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Health

WHY HAVENT I GOTTEN MY VACCINE?: Mayo responds to claims of vaccinating employees out of order – KTTC

ROCHESTER, Minn. (KTTC) — Co-lead of Mayo’s vaccine distribution program Dr. Abinash Virk claims that Mayo has the capacity to vaccinate up to 50,000 people a week.

However, the number of doses being delivered each week much smaller than that, who gets it first is based on who is most at risk.

Admitting that a few Mayo telehealth workers might have been vaccinated by accident, Virk assures that it was not done intentionally and can be explained by other factors.

“The guidance from the state has been changing, evolving and pivoting regular on a frequent basis,” Virk said. “Right now, I think everything depends on the vaccine supply.”

Mayo says it has been prioritizing based on most risk from the start. That includes back in December when the vaccine was first available.

“Whether they were in the ICU, medical floor, lab workers, custodians who were cleaning the room and anyone who was coming into contact with COVID-19 patients,” Virk said.

Many in the community have pointed to examples of Mayo workers not coming on campus getting their vaccines before non-Mayo healthcare providers.

One anonymous tip to KTTC: “I personally know two people who have been given the vaccine that, although they work at Mayo, have zero patient contact. These people are not frontline workers nor are they essential workers. They clearly fall in Phase 3.”

The KTTC tip line is flooded with people wanting to remain anonymous, all claiming the same thing.

“It’s possible that some people were categorized as patient facing or on-campus when they may not have been,” Virk said. “This process unfortunately was not perfect.”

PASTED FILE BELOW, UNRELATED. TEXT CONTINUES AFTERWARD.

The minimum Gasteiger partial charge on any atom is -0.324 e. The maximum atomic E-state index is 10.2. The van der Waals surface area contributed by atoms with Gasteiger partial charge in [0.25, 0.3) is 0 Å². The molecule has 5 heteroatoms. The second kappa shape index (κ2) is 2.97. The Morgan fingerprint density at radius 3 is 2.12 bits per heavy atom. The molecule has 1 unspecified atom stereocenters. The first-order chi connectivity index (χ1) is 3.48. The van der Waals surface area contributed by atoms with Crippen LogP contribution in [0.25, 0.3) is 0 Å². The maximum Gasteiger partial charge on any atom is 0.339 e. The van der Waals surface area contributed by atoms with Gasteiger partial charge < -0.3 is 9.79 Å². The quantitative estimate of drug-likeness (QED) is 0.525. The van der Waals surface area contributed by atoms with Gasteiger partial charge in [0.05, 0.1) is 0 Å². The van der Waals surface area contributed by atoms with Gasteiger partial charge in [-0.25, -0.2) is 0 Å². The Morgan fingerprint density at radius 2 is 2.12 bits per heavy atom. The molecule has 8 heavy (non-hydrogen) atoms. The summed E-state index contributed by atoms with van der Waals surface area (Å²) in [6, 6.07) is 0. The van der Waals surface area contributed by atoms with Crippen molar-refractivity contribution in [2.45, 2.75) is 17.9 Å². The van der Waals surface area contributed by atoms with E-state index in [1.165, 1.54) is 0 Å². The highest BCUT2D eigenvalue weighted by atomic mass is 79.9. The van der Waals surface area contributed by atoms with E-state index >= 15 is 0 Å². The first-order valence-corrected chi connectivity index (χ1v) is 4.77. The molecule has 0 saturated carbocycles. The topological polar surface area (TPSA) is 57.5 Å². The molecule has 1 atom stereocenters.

In general, Virk is blaming any out of order vaccinating of staff on the confusion and quick pace of the vaccine rollout. She also says Mayo was not given guidance from the state to vaccinate those healthcare workers outside of Mayo’s operation. But now, they’re willing to share.

“For our own healthcare workers, when we get more vaccine, we’ll continue vaccinating them but let’s allocate some of those doses for community members,” Virk said. “We are so happy to have them come and get vaccinated this week.”

While state guidance advises vaccinating anyone over 65 years of age, a new pilot program at Mayo starting this week narrows that down.

“The guidance that we received was for 80 years of age that live in the counties we serve,” Virk explains.

She says all of these appointments are booked for the first week. Mayo expects to vaccinate about 1,800 people over 80 this week.

Mayo does not know how much vaccine will be allotted next week but hope to finish all 6,000 of its patients over 80 as well as non-Mayo patients in the same age range in the next few weeks.

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